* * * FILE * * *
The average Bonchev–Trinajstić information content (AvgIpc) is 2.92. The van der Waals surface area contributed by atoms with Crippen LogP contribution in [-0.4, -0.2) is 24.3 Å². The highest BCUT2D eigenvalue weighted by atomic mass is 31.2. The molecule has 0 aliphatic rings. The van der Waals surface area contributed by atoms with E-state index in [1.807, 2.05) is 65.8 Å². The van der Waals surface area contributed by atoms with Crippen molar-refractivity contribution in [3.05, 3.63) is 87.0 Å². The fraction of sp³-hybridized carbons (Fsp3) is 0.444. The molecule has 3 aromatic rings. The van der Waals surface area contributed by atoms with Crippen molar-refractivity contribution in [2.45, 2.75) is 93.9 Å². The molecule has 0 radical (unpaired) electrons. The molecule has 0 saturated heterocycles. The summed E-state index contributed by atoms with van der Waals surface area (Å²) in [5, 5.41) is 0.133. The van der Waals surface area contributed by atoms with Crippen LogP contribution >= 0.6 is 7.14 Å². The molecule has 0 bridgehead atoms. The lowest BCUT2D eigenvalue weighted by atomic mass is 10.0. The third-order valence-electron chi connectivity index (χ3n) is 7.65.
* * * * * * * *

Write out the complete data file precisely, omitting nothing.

The average Bonchev–Trinajstić information content (AvgIpc) is 2.92. The van der Waals surface area contributed by atoms with Crippen LogP contribution in [-0.4, -0.2) is 24.3 Å². The highest BCUT2D eigenvalue weighted by atomic mass is 31.2. The molecule has 0 aliphatic rings. The van der Waals surface area contributed by atoms with E-state index in [1.807, 2.05) is 65.8 Å². The van der Waals surface area contributed by atoms with Crippen molar-refractivity contribution in [3.05, 3.63) is 87.0 Å². The fraction of sp³-hybridized carbons (Fsp3) is 0.444. The molecule has 3 aromatic rings. The van der Waals surface area contributed by atoms with Crippen molar-refractivity contribution in [2.45, 2.75) is 93.9 Å². The molecule has 0 radical (unpaired) electrons. The molecule has 0 saturated heterocycles. The summed E-state index contributed by atoms with van der Waals surface area (Å²) in [5, 5.41) is 0.133. The van der Waals surface area contributed by atoms with Crippen LogP contribution >= 0.6 is 7.14 Å². The molecule has 0 bridgehead atoms. The lowest BCUT2D eigenvalue weighted by atomic mass is 10.0. The third-order valence-electron chi connectivity index (χ3n) is 7.65.